Acid Base Balance of the Blood

The pH of blood plasma is maintained within a narrow range of values through the functions of the lungs and kidneys.The lungs regulate the carbon dioxide concentration of the blood, and the kidneys regulate the bicarbonate concentration.

The blood plasma within arteries normally has a pH between 7.35 and 7.45, with an average of 7.40. Using the definition of pH described in chapter 2, this means that arterial blood has a H+ concentration of about 10-7 4 molar. Some of these hydrogen ions are derived from carbonic acid, which is formed in the blood plasma from carbon dioxide and which can ionize, as indicated in these equations:

CO2 + H2O H2CO3

Carbon dioxide is produced by tissue cells through aerobic cell respiration and is transported by the blood to the lungs, where it can be exhaled. As will be described in more detail in chapter 16, carbonic acid can be reconverted to carbon dioxide, which is a gas. Because it can be converted to a gas, carbonic acid is referred to as a volatile acid, and its concentration in the blood is controlled by the lungs through proper ventilation (breathing). All other acids in the blood—including lactic acid, fatty acids, ketone bodies, and so on—are nonvolatile acids.

Under normal conditions, the H+ released by nonvolatile acids does not affect the blood pH because these hydrogen ions are bound to molecules that function as buffers. The major buffer in the plasma is the bicarbonate (HCO3-) ion, and it buffers H+ as described in this equation:

This buffering reaction could not go on forever because the free HCO3- would eventually disappear. If this were to occur, the H+ concentration would increase and the pH of the blood would decrease. Under normal conditions, however, excessive H+ is eliminated in the urine by the kidneys. Through this action, and through their ability to produce bicarbonate, the kidneys are responsible for maintaining a normal concentration of free bicarbonate in the plasma. The role of the kidneys in acid-base balance is described in chapter 17.

A fall in blood pH below 7.35 is called acidosis because the pH is to the acid side of normal. Acidosis does not mean acidic (pH less than 7); a blood pH of 7.2, for example, represents serious acidosis. Similarly, a rise in blood pH above 7.45 is called alkalosis. Both of these conditions are categorized into respiratory and metabolic components of acid-base balance (table 13.6).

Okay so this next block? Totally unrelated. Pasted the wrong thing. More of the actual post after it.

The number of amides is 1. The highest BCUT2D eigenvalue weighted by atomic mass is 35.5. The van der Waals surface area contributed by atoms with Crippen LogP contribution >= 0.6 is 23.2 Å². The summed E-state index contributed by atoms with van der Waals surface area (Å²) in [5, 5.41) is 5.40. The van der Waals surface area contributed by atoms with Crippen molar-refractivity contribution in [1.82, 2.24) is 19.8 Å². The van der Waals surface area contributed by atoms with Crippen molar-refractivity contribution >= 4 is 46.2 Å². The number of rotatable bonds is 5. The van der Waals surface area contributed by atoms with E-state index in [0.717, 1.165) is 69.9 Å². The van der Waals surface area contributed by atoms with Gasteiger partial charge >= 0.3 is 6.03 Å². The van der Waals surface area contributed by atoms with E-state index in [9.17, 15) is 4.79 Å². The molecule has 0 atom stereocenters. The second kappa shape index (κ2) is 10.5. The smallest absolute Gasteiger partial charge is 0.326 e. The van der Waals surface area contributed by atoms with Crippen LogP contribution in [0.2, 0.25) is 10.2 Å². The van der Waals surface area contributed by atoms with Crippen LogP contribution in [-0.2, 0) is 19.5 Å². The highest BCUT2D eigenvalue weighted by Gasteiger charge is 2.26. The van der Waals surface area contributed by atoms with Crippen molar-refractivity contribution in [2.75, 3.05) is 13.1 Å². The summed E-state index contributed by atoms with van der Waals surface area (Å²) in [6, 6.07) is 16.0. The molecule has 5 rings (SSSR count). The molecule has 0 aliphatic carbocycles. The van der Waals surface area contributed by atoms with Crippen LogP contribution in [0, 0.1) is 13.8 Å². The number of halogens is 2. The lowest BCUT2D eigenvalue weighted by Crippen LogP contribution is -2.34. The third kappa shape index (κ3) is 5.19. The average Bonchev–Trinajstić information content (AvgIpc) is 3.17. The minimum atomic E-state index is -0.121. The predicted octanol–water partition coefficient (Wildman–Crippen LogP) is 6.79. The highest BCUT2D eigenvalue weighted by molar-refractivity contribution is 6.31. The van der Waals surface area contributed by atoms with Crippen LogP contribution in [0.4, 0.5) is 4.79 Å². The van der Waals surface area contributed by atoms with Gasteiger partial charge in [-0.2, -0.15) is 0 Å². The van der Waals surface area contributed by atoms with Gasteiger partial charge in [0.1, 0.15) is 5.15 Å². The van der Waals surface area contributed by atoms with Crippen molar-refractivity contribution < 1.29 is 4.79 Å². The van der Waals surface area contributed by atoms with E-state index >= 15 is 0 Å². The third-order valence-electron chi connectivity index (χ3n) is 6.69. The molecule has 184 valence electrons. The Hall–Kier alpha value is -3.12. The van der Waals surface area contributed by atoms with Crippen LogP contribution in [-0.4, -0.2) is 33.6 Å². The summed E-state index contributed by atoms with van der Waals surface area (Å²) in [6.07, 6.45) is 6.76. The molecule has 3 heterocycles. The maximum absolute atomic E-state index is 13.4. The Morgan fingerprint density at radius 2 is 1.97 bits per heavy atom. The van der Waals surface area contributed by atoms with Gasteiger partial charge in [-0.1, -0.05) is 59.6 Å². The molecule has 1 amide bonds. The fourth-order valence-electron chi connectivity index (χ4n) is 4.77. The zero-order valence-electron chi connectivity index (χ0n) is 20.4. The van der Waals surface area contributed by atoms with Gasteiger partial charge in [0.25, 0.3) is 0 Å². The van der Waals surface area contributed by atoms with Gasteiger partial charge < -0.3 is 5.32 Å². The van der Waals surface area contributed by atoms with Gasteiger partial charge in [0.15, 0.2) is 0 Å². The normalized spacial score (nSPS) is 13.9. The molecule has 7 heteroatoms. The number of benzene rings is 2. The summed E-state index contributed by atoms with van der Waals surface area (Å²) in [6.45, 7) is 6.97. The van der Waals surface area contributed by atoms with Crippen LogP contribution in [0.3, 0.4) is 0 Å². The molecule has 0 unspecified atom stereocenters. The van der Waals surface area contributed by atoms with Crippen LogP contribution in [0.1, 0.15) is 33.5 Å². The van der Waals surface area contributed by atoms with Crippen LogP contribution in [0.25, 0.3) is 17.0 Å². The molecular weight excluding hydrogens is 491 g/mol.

Respiratory acidosis is caused by inadequate ventilation (hypoventilation), which results in a rise in the plasma concentration of carbon dioxide, and thus carbonic acid. Respiratory alkalosis, by contrast, is caused by excessive ventilation (hyperventilation). Metabolic acidosis can result from excessive production of nonvolatile acids; for example, it can result from excessive production of ketone bodies in uncontrolled diabetes mellitus (see chapter 19). It can also result from the loss of bicarbonate, in which case there would not be sufficient free bicarbonate to buffer the nonvolatile acids. (This occurs in diarrhea because of the loss of bicarbonate derived from pancreatic juice—see chapter 18.) Metabolic alkalosis, by contrast, can be caused by either too much bicarbonate (perhaps from an

378 Chapter Thirteen

Table 13.7

Plasma CO2

Classification of Metabolic and Respiratory Components of Acidosis and Alkalosis

Plasma HCO3- Condition Causes

Normal

Low

Metabolic acidosis

Increased production of "nonvolatile" acids (lactic acids, ketone bodies, and others), or

loss of HCO3- in diarrhea)

Normal

High

Metabolic alkalosis

Vomiting of gastric acid; hypokalemia; excessive steroid administration

Low

Low

Respiratory alkalosis

Hyperventilation

High

High

Respiratory acidosis

Hypoventilation

intravenous infusion) or inadequate nonvolatile acids (perhaps as a result of excessive vomiting). Excessive vomiting may cause metabolic alkalosis through loss of the acid in gastric juice, which is normally absorbed from the intestine into the blood.

Since the respiratory component of acid-base balance is represented by the plasma carbon dioxide concentration and the metabolic component is represented by the free bicarbonate concentration, the study of acid-base balance can be simplified. A normal arterial blood pH is obtained when there is a proper ratio of bicarbonate to carbon dioxide. Indeed, the pH can be calculated given these values, and a normal pH is obtained when the ratio of these concentrations is 20 to 1. This is given by the Henderson-Hasselbalch equation:

where PCo2 = partial pressure of CO2, which is proportional to its concentration.

Respiratory acidosis or alkalosis occurs when the carbon dioxide concentrations are abnormal. Metabolic acidosis and alkalosis occur when the bicarbonate concentrations are abnormal (table 13.7). Often, however, a primary disturbance in one area (for example, metabolic acidosis) will be accompanied by secondary changes in another area (for example, respiratory alkalosis). It is important for hospital personnel to identify and treat the area of primary disturbance, but such analysis lies outside the scope of this discussion.

A more complete description of the respiratory and metabolic components of acid-base balance requires the study of pulmonary and renal function, and so will be presented with these topics in chapters 16 and 17.

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Your heart pumps blood throughout your body using a network of tubing called arteries and capillaries which return the blood back to your heart via your veins. Blood pressure is the force of the blood pushing against the walls of your arteries as your heart beats.Learn more...

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